In the wake of the passing of New York exoneree William Lopez on Saturday, Radley Balko wrote a column in the
about the need to improve the way the wrongly convicted are compensated. Lopez, who was freed from prison in January 2013 after serving 23 years for a murder he did not commit, died from a tragic asthma attack days before his multi-million dollar civil suit for false imprisonment was set to start. Innocence Project client and fellow New York exoneree Jeffrey Deskovic, who was exonerated by DNA in 2006, helped to secure Lopez’s freedom and told the
New York Post
that Lopez was looking forward to being compensated.
Lopez isn’t the first exoneree to suffer with medical issues while waiting to be compensated. Balko writes about Paul House in Tennessee, who, like Lopez, wasn’t exonerated by DNA evidence, which means that even if he is awarded compensation, the state can stop paying once he dies. House developed multiple sclerosis while behind bars and left prison in a wheelchair. According to Balko, the stalling of the compensation process proves how the system falls short. Lopez’s family plans to pursue his lawsuit. Balko writes:
. . . [C]onsider the Tennessee case of Paul House, who served 22 years in prison before his conviction was overturned and he was released in 2008. While he was in prison, House developed multiple sclerosis. House’s doctors believe the state prison system was late diagnosing him, then under-treated him once he had been diagnosed. While in prison, House wasted away. He left prison a ghoulish, wheelchair-bound residuum of his former self. But because House wasn’t exonerated by DNA evidence, he is ineligible to take advantage of Tennessee’s law to compensate the wrongly convicted. His best hope now lies with Tennessee Gov. Bill Haslam, making House’s compensation more of a political question than a legal one. What’s more, even if he is eventually compensated, the state gets to stop paying once House dies. Which means every year that prosecutors fought House’s release in spite of growing evidence of his innocence, every year that the state kept in prison and under-treated his disease, and every year that Tennessee governors fail to act in his case is one less year Tennessee has to send checks to Paul House.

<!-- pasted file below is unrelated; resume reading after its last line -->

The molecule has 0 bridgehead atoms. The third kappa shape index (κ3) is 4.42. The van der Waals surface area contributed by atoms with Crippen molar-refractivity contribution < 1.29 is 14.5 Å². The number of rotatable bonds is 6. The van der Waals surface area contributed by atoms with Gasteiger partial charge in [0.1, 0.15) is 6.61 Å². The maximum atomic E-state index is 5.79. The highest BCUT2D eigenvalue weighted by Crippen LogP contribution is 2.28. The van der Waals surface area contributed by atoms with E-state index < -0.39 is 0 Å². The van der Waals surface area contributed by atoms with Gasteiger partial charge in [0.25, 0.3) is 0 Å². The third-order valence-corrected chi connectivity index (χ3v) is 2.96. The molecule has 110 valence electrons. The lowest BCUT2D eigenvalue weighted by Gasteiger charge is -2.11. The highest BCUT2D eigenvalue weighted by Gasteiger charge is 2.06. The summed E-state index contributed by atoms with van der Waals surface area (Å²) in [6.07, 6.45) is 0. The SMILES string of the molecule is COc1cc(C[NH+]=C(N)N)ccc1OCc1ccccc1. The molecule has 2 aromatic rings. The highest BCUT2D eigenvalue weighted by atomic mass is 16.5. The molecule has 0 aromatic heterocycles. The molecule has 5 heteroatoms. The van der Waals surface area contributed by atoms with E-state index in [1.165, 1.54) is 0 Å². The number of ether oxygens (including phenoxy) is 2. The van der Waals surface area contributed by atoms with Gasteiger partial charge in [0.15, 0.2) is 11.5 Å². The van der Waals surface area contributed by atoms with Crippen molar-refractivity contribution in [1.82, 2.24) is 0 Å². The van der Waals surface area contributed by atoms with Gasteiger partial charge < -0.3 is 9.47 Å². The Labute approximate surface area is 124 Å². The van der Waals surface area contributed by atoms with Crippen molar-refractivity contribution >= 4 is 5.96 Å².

On top of all of that, unless he is granted some sort of exemption, it could end up making more financial sense for House to refuse compensation even if it’s offered to him. House’s extensive medical bills are currently covered under Tennessee Medicare. But if he is exonerated and eligible for compensation, the new income could make him ineligible for Medicare. For someone in House’s condition, that could end up being a net loss.